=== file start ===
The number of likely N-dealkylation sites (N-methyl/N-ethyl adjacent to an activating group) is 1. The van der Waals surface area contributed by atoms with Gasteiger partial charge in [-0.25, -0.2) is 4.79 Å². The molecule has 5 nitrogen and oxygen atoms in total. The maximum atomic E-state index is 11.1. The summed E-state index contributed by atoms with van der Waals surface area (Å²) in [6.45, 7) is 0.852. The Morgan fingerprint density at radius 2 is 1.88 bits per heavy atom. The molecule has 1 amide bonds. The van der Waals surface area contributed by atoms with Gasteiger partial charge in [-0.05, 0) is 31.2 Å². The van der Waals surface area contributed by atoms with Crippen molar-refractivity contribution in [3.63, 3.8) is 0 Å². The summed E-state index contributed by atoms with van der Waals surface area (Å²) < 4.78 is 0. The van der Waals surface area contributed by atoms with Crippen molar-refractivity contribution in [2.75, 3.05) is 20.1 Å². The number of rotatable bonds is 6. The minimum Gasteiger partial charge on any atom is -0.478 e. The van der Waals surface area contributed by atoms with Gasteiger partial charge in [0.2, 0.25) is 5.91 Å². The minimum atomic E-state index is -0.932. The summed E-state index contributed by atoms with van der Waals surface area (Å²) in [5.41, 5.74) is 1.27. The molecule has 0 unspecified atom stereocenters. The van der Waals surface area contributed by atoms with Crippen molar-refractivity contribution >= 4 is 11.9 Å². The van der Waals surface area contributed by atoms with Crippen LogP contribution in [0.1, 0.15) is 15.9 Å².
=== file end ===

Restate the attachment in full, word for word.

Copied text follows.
The number of likely N-dealkylation sites (N-methyl/N-ethyl adjacent to an activating group) is 1. The van der Waals surface area contributed by atoms with Gasteiger partial charge in [-0.25, -0.2) is 4.79 Å². The molecule has 5 nitrogen and oxygen atoms in total. The maximum atomic E-state index is 11.1. The summed E-state index contributed by atoms with van der Waals surface area (Å²) in [6.45, 7) is 0.852. The Morgan fingerprint density at radius 2 is 1.88 bits per heavy atom. The molecule has 1 amide bonds. The van der Waals surface area contributed by atoms with Gasteiger partial charge in [-0.05, 0) is 31.2 Å². The van der Waals surface area contributed by atoms with Crippen molar-refractivity contribution in [3.63, 3.8) is 0 Å². The summed E-state index contributed by atoms with van der Waals surface area (Å²) < 4.78 is 0. The van der Waals surface area contributed by atoms with Crippen molar-refractivity contribution in [2.75, 3.05) is 20.1 Å². The number of rotatable bonds is 6. The minimum Gasteiger partial charge on any atom is -0.478 e. The van der Waals surface area contributed by atoms with Gasteiger partial charge in [0.2, 0.25) is 5.91 Å². The minimum atomic E-state index is -0.932. The summed E-state index contributed by atoms with van der Waals surface area (Å²) in [5.41, 5.74) is 1.27. The molecule has 0 unspecified atom stereocenters. The van der Waals surface area contributed by atoms with Crippen molar-refractivity contribution >= 4 is 11.9 Å². The van der Waals surface area contributed by atoms with Crippen LogP contribution in [0.1, 0.15) is 15.9 Å².